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Food Safety: Microbiology Testing

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What does microbiology have to do with food safety? More than you think. It is one of the main aspects of overall testing in South Africa, in fact. Failing to do the necessary microbiology testing can result in a slew of complications.

But what should you test for? How often should you have your products tested? And, what does the law say about microbiology testing? 

As a manufacturer, it is your responsibility to ensure that your food products comply with standards and regulations. That’s why you need to clarify your testing strategy. To do that, you need an understanding of microbiology testing. So, let’s get into it. 

What is microbiology testing? 

Microbiology testing is the process of analysing your products to detect and quantify pathogenic microorganisms. The purpose of it is to ensure that the food is safe for consumption. 

We have previously discussed the ins and outs of microbiology testing labs. But to quickly recap – these labs can test your products for a variety of microorganisms. 

How does this contribute to overall food safety? 

Foodstuffs can carry hazards that are not visible to the human eye. These could be microbiological or chemical risks. 

Common hazards, in terms of microbiology, include bacteria like salmonella. Food products can also contain parasites and pathogens. If ingested by people, these can cause illnesses and disease and in the end could have a detrimental effect on public health. 

Microbiology testing helps you to prevent harm being caused through your products.

What does the law say? 

The Department of Health has made regulations for microbiological standards, in terms of the Foodstuffs, Cosmetics and Disinfectants Act, 1972 (Act no. 54 of 1972). They detail various organisms that are not allowed to be present in food products. Also, they specify which tests you should use to find organisms in food. 

For instance, they explain that: 

  • All food products are prone to spoilage by microorganisms. Certain microorganisms like Echerichia coli, listeria monocytogenes as well as salmonella should be absent in ready to eat food products.
  • Partly cooked or uncooked sea-water or freshwater foods like mussels should have a limited amount of Vibrio and Shigella. In 25 grams of these products, the microorganisms should be absent.

These are just two examples to show you that you are required by the law to ensure that your products are safe. The laws are in place to keep people safe. So, if you don’t follow them, you are endangering people’s lives.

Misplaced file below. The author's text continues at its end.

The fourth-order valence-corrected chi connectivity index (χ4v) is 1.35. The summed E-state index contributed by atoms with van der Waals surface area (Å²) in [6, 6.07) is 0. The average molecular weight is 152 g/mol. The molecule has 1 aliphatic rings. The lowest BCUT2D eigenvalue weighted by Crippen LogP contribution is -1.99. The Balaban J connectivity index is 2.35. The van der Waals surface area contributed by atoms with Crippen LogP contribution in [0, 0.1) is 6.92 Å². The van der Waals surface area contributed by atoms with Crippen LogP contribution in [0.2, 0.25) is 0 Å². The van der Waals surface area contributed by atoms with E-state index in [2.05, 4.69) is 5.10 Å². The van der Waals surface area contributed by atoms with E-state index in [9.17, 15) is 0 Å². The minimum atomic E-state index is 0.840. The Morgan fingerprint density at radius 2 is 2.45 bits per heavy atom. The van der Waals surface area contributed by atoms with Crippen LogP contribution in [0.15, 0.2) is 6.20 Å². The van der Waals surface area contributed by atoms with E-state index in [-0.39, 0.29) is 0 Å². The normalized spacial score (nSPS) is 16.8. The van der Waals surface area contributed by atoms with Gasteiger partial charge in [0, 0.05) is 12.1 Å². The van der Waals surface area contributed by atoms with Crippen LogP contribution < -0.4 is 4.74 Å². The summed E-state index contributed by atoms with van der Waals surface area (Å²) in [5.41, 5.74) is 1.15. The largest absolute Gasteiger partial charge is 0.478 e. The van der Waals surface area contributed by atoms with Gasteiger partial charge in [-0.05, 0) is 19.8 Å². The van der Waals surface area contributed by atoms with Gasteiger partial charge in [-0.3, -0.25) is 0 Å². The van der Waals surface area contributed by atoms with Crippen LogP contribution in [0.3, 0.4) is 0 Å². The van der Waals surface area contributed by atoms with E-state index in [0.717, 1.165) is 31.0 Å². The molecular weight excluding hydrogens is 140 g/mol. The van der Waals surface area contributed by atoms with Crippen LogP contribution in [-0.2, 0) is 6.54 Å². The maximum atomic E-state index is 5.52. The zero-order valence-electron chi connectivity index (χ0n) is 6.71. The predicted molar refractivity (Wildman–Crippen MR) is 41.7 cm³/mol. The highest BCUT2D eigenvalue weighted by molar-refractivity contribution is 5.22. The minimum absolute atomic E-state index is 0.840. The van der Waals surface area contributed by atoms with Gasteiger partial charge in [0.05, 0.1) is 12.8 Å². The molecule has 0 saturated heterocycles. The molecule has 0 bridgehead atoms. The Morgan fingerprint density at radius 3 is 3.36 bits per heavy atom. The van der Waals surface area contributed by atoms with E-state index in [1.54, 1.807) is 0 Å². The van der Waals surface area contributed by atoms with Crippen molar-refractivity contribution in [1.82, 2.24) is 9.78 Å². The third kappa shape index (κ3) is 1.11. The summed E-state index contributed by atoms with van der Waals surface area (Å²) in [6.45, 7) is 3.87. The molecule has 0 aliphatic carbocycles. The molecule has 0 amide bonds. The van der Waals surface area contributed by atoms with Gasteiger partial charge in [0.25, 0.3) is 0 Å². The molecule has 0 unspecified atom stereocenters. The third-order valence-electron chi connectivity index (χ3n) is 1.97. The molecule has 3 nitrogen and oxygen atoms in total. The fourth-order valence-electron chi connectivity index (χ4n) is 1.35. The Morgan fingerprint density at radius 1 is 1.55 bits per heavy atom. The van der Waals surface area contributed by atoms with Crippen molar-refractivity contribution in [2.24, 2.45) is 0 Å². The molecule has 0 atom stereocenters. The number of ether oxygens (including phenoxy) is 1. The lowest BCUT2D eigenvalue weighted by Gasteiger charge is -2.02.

What should you test for? 

There are two sectors of microorganisms that you should be aware of. 

The first group are microorganisms that result in spoilage. These will not cause people to get sick, but will cause the food to go off. In general, for this category you would test for bacteria, molds and yeast. 

Second, you should test for pathogens that cause food poisoning. For example, E.coli or Salmonella. 

It is important to remember that there are limits for the presence of all microorganisms in food products. 

How often should you do microbiology testing? 

The frequency of microbiology testing depends on the type of product you are producing. Moist foods need to be tested more often than dry foods. This is because dry environments are not hospitable to bacteria. 

However, despite the technicalities of how often you should test, it is still a good idea to test frequently. 

In 2017 -2018, a pathogen called Listeria monocytogenes went undetected in certain meat products. This led to a listeriosis outbreak in South Africa, which caused the death of more than 180 people. 

If pathogens go undetected in your products, you face severe reputational risks, unnecessary costs (the sum of recalls, legal fees, damages and more), and you are putting people in harm’s way. It’s better to test frequently to avoid a situation like this. 

Anything that results in food poisoning or spoiled foods, is a risk to food safety. That’s why microbiology testing is so important. 

Undetected harmful substances can cause your business and your customers harm. To avoid this, you should get in contact with accredited providers of food and occupational health and safety testing, to analyse your products. DM


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